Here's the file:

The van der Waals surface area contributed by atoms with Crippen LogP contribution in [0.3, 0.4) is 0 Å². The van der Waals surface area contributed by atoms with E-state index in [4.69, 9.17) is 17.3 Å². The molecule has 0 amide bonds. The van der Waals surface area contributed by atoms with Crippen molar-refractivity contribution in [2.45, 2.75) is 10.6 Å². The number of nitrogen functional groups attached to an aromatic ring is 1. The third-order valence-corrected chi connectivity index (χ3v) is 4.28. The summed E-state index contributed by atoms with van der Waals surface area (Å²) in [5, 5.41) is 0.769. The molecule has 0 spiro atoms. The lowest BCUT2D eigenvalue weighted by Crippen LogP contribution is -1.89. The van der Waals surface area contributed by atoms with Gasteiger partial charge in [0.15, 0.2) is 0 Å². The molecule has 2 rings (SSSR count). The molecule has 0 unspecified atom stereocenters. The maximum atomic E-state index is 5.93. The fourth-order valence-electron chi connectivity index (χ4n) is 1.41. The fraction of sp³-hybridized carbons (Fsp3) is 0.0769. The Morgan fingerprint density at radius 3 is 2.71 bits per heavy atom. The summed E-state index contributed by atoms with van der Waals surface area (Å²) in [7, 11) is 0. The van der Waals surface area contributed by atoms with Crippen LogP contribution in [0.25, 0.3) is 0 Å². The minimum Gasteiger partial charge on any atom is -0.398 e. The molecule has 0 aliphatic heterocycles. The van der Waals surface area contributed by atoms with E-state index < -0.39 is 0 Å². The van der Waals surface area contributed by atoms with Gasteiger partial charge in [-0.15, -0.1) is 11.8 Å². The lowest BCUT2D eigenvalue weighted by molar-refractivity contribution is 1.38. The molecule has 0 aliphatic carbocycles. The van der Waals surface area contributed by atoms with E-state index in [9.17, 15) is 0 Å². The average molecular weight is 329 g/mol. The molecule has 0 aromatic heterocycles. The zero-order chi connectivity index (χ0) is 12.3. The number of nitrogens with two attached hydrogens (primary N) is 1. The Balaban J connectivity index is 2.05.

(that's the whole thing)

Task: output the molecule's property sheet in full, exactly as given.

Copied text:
The van der Waals surface area contributed by atoms with Crippen LogP contribution in [0.3, 0.4) is 0 Å². The van der Waals surface area contributed by atoms with E-state index in [4.69, 9.17) is 17.3 Å². The molecule has 0 amide bonds. The van der Waals surface area contributed by atoms with Crippen molar-refractivity contribution in [2.45, 2.75) is 10.6 Å². The number of nitrogen functional groups attached to an aromatic ring is 1. The third-order valence-corrected chi connectivity index (χ3v) is 4.28. The summed E-state index contributed by atoms with van der Waals surface area (Å²) in [5, 5.41) is 0.769. The molecule has 0 spiro atoms. The lowest BCUT2D eigenvalue weighted by Crippen LogP contribution is -1.89. The van der Waals surface area contributed by atoms with Gasteiger partial charge in [0.15, 0.2) is 0 Å². The molecule has 2 rings (SSSR count). The molecule has 0 unspecified atom stereocenters. The maximum atomic E-state index is 5.93. The fourth-order valence-electron chi connectivity index (χ4n) is 1.41. The fraction of sp³-hybridized carbons (Fsp3) is 0.0769. The Morgan fingerprint density at radius 3 is 2.71 bits per heavy atom. The summed E-state index contributed by atoms with van der Waals surface area (Å²) in [7, 11) is 0. The van der Waals surface area contributed by atoms with Crippen LogP contribution in [0.25, 0.3) is 0 Å². The minimum Gasteiger partial charge on any atom is -0.398 e. The molecule has 0 aliphatic heterocycles. The van der Waals surface area contributed by atoms with E-state index < -0.39 is 0 Å². The van der Waals surface area contributed by atoms with Gasteiger partial charge in [-0.15, -0.1) is 11.8 Å². The lowest BCUT2D eigenvalue weighted by molar-refractivity contribution is 1.38. The molecule has 0 aliphatic carbocycles. The van der Waals surface area contributed by atoms with E-state index in [9.17, 15) is 0 Å². The average molecular weight is 329 g/mol. The molecule has 0 aromatic heterocycles. The zero-order chi connectivity index (χ0) is 12.3. The number of nitrogens with two attached hydrogens (primary N) is 1. The Balaban J connectivity index is 2.05.